JAKARTA: When Henik Andriani first went to Singapore to work as a domestic worker in 2008, she only received S$80 for the first seven months even though her monthly salary was S$630.
A huge chunk of her pay was taken away by the employment agency to cover the expenses needed to place workers, such as flights and visas.
She went through a similar situation during her second stint in Singapore about a decade later, when she only received S$100 for four months before she was paid the full amount of S$600.
But she never complained or questioned the cut, as fellow migrant workers accepted it as “normal”.
“I don’t like to create problems. So as long as it was still proper, I accepted it,” Mdm Andriani told CNA.
But over the years, there have been reports of Indonesians receiving almost no salary for years, having fallen prey to employment agencies or brokers who overcharged and exploited labourers, according to the Agency for the Protection of Indonesian Migrant Workers, a government body that reports to the Indonesian president.
This prompted the government, through the agency, to introduce a new placement fee policy that mandates the employers to bear the costs, instead of the migrant workers, beginning Jan 15.
The new policy would apply to 10 kinds of jobs, including domestic helper, babysitter, caregiver for the elders, cook and family driver. Nanny, gardener, cleaner, plantation or farm worker and fishing boat crew are covered as well.
The employers would need to pay for the airfare, passport and visa fee, social insurance, medical and psychological examination, as well as local transport and accommodation. They also have to foot the bills of any additional costs depending on regulations in the countries of destination.
Migrant workers and non-governmental organisations (NGO) told CNA they are in favour of the new policy, which they feel would accord more protection to the workers.
However, questions remained as to whether Indonesian workers might lose out on job opportunities overseas, when employers decide to hire workers from other countries instead at lower costs.
The government agency overseeing migrant workers, while acknowledging the initial shock as potential employers adjust to the new policy, opined that this would push Indonesia to upgrade its workforce and stop sending its people abroad as blue-collar workers.
MORE PAY FOR MIGRANT WORKERS
In 2019, around 3.7 million Indonesian worked abroad, according to the Agency for the Protection of Indonesian Migrant Workers.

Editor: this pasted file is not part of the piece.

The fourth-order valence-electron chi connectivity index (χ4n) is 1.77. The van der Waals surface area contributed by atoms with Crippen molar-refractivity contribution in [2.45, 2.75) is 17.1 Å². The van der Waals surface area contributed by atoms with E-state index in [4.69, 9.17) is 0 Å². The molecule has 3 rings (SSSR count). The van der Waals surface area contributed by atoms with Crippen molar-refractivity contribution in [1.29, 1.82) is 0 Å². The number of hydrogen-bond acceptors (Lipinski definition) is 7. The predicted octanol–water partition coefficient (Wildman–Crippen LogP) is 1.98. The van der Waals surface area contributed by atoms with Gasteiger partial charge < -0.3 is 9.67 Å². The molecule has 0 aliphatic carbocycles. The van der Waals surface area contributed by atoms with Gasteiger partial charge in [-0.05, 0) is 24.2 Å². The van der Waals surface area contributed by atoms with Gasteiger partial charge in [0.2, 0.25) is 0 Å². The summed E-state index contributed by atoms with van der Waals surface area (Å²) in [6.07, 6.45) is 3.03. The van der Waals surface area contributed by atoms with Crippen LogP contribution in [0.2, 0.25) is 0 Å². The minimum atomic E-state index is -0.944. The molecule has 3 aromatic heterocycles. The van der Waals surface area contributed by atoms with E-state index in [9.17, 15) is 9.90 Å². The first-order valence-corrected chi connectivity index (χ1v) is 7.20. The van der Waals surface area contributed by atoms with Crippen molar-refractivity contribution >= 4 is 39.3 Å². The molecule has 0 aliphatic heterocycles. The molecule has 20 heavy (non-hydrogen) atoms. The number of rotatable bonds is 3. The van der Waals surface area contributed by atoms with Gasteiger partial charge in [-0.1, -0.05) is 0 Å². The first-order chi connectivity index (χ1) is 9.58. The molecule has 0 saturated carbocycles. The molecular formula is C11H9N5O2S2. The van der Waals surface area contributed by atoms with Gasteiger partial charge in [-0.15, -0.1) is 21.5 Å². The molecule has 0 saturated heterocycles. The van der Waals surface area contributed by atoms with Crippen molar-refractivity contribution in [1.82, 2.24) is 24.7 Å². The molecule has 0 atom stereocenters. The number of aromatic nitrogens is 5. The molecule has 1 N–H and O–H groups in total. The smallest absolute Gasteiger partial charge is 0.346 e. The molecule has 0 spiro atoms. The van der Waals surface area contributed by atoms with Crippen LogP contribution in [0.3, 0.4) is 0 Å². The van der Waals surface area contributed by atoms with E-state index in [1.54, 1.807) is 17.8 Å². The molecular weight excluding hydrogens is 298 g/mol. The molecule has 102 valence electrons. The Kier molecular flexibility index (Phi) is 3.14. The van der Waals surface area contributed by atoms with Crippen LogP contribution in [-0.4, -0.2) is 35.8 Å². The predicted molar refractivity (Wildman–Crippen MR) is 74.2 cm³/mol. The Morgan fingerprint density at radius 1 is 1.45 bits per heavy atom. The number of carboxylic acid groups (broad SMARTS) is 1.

Last year, about 172,000 Indonesians were repatriated due to COVID-19.
Mr Setiono, a former Indonesian migrant worker, is supportive of the new regulation.
The 48-year-old first went abroad in 2010 when he worked for a year in Sabah, Malaysia, as a construction worker. He also had his payment cut by his employment agency for the placement fee.
“I didn’t know what the policy was back then because it was my first time going abroad. I didn’t know and I didn’t dare to complain,” Mr Setiono said.
When he tried his luck working in Malaysia for the second time, he went independently and thus avoided a payment cut. But this step is considered illegal by the Indonesian authorities because regulations mandated that blue-collar workers must go through employment agencies.
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Now back in Cilacap, Central Java, doing odd jobs, Mr Setiono said he would consider going overseas again if the new policy meant less cost on his part.
“If there is no placement fee, and I can get a proper salary, I wouldn’t mind working abroad again,” he said.
Mr Wahyu Susilo, executive director of Jakarta-based NGO Migrant Care, concurred that the new regulation is a positive move.
“This greatly reduces the burden on our migrant workers, and we know that one of the main burdens of Indonesian labour migration is high-cost migration because it creates debt,” he said.
However, while the policy looks good on paper, Mr Setiono, the former migrant worker, has a lingering worry. Would employers mistreat the workers having forked out more money than before?
“Things like not giving the salary or facilities they initially promised,” he said, adding that he has heard of many stories of Indonesian workers being deceived by their employers.
Mdm Andriani shared similar concerns. The employers might pile more jobs on the migrant workers or be less tolerant when the workers make mistakes, she feared.
INITIAL SHOCK BUT A STEP THAT MUST BE TAKEN
Employment agencies in Indonesia have been urged to accept the new policy. They must be prepared to earn less profits, said chairman of Indonesia’s Manpower Services Association Ayub Basalamah.
“You cannot just gain big profit, there is a social aspect to this,” he said. There are more than 200 employment agencies under his association.
Mr Tatang Razak, chief secretary of the government agency for the protection of migrant workers, said the main aim of the policy is to stop the exploitation of Indonesian workers.
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It would initially come as a shock because many people have taken advantage of this overcharging of placement fees over the years, he noted.
On concerns that the new regulation could turn potential employers away and leave more Indonesians jobless, Mr Razak said this should be taken positively as an impetus to develop Indonesia’s workers and to stop sending its people abroad as blue-collar workers.
“Our target is to increase skilled professionals and slow down on sending low-skilled workers who are at high risk (of being exploited).”